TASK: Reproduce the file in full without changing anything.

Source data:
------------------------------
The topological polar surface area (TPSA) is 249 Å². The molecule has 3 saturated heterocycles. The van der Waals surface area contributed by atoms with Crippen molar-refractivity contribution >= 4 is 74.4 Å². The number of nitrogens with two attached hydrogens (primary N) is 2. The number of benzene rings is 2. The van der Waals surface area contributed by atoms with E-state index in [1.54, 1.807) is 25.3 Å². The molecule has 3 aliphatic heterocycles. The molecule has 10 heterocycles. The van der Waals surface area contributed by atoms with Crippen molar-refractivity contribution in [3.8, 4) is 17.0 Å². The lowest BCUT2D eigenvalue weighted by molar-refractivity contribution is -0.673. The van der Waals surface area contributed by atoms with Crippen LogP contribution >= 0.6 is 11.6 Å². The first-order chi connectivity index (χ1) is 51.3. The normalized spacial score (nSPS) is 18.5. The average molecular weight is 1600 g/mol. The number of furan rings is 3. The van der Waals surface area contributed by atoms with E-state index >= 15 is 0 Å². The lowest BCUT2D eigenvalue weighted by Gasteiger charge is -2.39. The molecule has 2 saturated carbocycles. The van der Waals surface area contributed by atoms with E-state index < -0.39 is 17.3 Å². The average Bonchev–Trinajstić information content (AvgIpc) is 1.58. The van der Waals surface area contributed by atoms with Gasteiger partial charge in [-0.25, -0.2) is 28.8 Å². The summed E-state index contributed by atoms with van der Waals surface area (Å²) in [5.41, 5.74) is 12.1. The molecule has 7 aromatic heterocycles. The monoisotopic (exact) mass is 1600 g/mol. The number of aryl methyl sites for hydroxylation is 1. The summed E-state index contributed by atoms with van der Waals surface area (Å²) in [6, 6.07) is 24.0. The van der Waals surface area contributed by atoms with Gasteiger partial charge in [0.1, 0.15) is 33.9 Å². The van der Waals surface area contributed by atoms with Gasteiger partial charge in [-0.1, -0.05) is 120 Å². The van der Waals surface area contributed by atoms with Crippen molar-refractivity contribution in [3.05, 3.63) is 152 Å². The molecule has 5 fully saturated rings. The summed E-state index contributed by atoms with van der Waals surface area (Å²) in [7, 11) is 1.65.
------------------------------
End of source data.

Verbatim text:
The topological polar surface area (TPSA) is 249 Å². The molecule has 3 saturated heterocycles. The van der Waals surface area contributed by atoms with Crippen molar-refractivity contribution >= 4 is 74.4 Å². The number of nitrogens with two attached hydrogens (primary N) is 2. The number of benzene rings is 2. The van der Waals surface area contributed by atoms with E-state index in [1.54, 1.807) is 25.3 Å². The molecule has 3 aliphatic heterocycles. The molecule has 10 heterocycles. The van der Waals surface area contributed by atoms with Crippen molar-refractivity contribution in [3.8, 4) is 17.0 Å². The lowest BCUT2D eigenvalue weighted by molar-refractivity contribution is -0.673. The van der Waals surface area contributed by atoms with Crippen LogP contribution >= 0.6 is 11.6 Å². The first-order chi connectivity index (χ1) is 51.3. The normalized spacial score (nSPS) is 18.5. The average molecular weight is 1600 g/mol. The number of furan rings is 3. The van der Waals surface area contributed by atoms with E-state index >= 15 is 0 Å². The lowest BCUT2D eigenvalue weighted by Gasteiger charge is -2.39. The molecule has 2 saturated carbocycles. The van der Waals surface area contributed by atoms with E-state index < -0.39 is 17.3 Å². The average Bonchev–Trinajstić information content (AvgIpc) is 1.58. The van der Waals surface area contributed by atoms with Gasteiger partial charge in [-0.25, -0.2) is 28.8 Å². The summed E-state index contributed by atoms with van der Waals surface area (Å²) in [5.41, 5.74) is 12.1. The molecule has 7 aromatic heterocycles. The monoisotopic (exact) mass is 1600 g/mol. The number of aryl methyl sites for hydroxylation is 1. The summed E-state index contributed by atoms with van der Waals surface area (Å²) in [6, 6.07) is 24.0. The van der Waals surface area contributed by atoms with Gasteiger partial charge in [0.1, 0.15) is 33.9 Å². The van der Waals surface area contributed by atoms with Gasteiger partial charge in [-0.1, -0.05) is 120 Å². The van der Waals surface area contributed by atoms with Crippen molar-refractivity contribution in [3.05, 3.63) is 152 Å². The molecule has 5 fully saturated rings. The summed E-state index contributed by atoms with van der Waals surface area (Å²) in [7, 11) is 1.65.